But now Donna is preoccupied with her daughter’s self-claimed sexy lips. Granted, Tess does have nice lips. She’s inherited Donna’s lips, and the truth is Donna has long recognized her lips are one of her best features. Did she think this at the age of eight? Donna doesn’t think so, but her memory, of course, is shit. She does recall thinking as a girl how grateful she was that she didn’t inherit her own mother’s lips, which were so thin they made her think of the drawn-on black line of her Raggedy Ann doll’s lips. Kissing a mouth like that would be like kissing the rigid trashcan mouth of Pac-Man. Almost no cushion over the teeth.
“Who decided your lips are sexy? Giselle?” Donna suppresses a smile. Oh, how she will enjoy telling Lynette about how her little prodigy is herding her fellow third-graders into Sexy Club. It’s the first time in months that Donna has looked forward to calling Lynette. She imagines her own voice (concerned but severe) delivering news that will land like one of those grenade-shaped caterpillar turds.
Kim Magowan lives in San Francisco and teaches in the Department of Literatures and Languages at Mills College. Her short story collection Undoing (2018) won the 2017 Moon City Press Fiction Award. Her novel The Light Source (2019) is published by 7.13 Books. Her fiction has been published in Atticus Review, Cleaver, The Gettysburg Review, SmokeLong Quarterly, Wigleaf, and many other journals. Her stories have been selected for Best Small Fictions and Wigleaf’s Top 50. She is the Fiction Editor of Pithead Chapel. www.kimmagowan.com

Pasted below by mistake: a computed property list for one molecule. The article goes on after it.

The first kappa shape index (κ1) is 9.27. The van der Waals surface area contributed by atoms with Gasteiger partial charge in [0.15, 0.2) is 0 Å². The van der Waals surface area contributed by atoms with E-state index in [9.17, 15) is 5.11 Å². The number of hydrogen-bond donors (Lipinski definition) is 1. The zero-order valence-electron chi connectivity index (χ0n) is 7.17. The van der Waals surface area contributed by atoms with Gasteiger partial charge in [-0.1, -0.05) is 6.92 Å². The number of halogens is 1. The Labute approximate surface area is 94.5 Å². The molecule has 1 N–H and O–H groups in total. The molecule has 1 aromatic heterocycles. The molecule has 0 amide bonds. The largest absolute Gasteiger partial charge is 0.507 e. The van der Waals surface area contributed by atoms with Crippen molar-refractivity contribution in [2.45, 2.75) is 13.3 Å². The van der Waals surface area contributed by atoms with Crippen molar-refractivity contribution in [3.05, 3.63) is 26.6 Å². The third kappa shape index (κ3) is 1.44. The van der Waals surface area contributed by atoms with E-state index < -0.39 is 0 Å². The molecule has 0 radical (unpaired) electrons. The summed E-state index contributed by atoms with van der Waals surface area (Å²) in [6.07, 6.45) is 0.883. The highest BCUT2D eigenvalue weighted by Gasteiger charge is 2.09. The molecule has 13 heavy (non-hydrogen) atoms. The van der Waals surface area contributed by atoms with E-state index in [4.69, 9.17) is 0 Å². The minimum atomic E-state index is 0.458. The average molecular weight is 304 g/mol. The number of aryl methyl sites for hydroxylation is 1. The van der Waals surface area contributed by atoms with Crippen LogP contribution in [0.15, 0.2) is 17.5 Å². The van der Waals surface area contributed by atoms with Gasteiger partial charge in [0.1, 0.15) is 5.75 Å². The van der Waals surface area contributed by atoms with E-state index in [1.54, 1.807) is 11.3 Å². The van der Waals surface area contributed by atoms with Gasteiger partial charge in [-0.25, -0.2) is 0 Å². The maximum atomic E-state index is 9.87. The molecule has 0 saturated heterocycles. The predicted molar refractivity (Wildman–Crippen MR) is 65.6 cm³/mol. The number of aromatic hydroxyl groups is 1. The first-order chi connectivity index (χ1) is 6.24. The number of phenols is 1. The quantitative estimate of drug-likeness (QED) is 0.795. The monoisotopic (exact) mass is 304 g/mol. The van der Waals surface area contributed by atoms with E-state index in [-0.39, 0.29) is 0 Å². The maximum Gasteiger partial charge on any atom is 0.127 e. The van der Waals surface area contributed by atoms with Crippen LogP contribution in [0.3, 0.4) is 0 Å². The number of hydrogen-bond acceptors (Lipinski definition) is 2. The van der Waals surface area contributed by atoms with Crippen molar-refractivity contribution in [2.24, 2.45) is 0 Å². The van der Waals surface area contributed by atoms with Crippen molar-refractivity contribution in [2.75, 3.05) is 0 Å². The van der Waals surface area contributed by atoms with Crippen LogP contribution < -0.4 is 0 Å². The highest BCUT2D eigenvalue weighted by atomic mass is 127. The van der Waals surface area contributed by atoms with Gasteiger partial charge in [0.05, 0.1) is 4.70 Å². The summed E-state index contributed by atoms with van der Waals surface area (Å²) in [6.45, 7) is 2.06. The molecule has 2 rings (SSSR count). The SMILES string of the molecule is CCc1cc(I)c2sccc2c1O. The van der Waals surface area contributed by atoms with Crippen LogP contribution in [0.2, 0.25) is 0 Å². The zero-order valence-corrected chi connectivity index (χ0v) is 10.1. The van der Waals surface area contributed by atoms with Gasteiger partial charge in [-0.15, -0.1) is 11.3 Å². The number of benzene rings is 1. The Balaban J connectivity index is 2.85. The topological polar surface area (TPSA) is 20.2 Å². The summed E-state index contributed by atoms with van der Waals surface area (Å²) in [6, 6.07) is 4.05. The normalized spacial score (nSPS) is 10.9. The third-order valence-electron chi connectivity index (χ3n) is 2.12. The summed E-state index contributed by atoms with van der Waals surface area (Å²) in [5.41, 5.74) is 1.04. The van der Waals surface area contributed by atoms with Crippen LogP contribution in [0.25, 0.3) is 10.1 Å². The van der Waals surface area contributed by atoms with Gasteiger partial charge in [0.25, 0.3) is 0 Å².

Michelle Ross is the author of There’s So Much They Haven’t Told You (2017), which won the 2016 Moon City Press Short Fiction Award. Her fiction has recently appeared or is forthcoming in Alaska Quarterly Review, Colorado Review, Pidgeonholes, Electric Literature’s Recommended Reading, SmokeLong Quarterly, and other venues. Her stories have been selected for Wigleaf’s Top 50 and Best Microfictions. She is Fiction Editor of Atticus Review. She lives in Tucson, Arizona. www.michellenross.com